Olivia Buroker Butler University, Bailey Wendt Butler University, Henry Bell Butler University
Faculty Sponsor(s): Amanda Hall Butler UniversityMultiple studies have examined meditation and its effects on cognitive processing, with various results. In a previous study, Levy et al. (2012) identified mindfulness meditation improved multitasking abilities under stress. Wilson et al. (2015) denied the positive effects of mindfulness and instead observed impairments in some cognitive processes, including diminished reality monitoring accuracy and increased false recall. In our study, we investigated this phenomenon through exploring the effects of mindfulness, mind-wandering, and breathing-focused meditation on susceptibility to false memories. Using the Deese-Roediger-McDermott (DRM) paradigm, participants were directed to study 6 lists of words with a free recall task following each list. Our study is differentiated through the incorporation of a mindfulness meditation condition that focused participants’ attention on their bodies through a guided body scan, a “sham” meditation that instructed participants to focus their attention on their breathing, and a mind-wandering condition where participants were encouraged to let their minds wander freely. After studying the first 6 lists of words, participants were given one of three meditation conditions, each lasting approximately 15 minutes, followed by 6 more DRM lists and recall tasks. All participants returned 24 hours later to complete a recognition test. Using both the immediate recall and delayed recognition tasks, we found that mindfulness meditation reduced correct and false recognition, but not correct or false recall. For the lists that were presented after the mediation intervention, both correct and false recognition decreased, regardless of the participant’s mediation condition--no effect was found on correct or false recall.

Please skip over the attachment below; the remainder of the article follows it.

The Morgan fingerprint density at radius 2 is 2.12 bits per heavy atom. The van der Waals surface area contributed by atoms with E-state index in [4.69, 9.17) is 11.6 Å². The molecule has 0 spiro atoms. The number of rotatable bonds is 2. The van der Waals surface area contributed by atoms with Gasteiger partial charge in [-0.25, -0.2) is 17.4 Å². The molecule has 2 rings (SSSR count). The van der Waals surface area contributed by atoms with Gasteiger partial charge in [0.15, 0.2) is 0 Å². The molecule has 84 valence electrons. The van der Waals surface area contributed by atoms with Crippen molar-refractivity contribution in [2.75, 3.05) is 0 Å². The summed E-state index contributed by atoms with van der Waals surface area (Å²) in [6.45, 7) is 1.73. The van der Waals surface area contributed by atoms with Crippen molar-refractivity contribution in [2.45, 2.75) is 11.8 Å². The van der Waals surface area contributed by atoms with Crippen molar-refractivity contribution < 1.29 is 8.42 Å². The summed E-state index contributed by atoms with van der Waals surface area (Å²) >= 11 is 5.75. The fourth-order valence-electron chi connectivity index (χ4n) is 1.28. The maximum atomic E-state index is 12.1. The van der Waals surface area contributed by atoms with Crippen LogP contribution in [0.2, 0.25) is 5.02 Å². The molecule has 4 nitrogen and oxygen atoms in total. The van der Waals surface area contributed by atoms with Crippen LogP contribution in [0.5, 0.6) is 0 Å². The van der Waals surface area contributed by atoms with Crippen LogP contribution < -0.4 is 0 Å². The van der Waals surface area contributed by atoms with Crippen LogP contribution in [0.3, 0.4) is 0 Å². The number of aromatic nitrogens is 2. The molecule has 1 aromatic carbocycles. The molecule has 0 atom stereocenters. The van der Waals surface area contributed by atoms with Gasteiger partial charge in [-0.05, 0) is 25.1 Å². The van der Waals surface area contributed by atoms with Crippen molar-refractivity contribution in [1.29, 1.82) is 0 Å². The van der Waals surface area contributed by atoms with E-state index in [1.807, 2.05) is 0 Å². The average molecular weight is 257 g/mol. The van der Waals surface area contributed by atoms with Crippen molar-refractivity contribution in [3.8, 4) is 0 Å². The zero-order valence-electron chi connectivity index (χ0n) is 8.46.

When & Where
Pharmacy & Health Sciences 156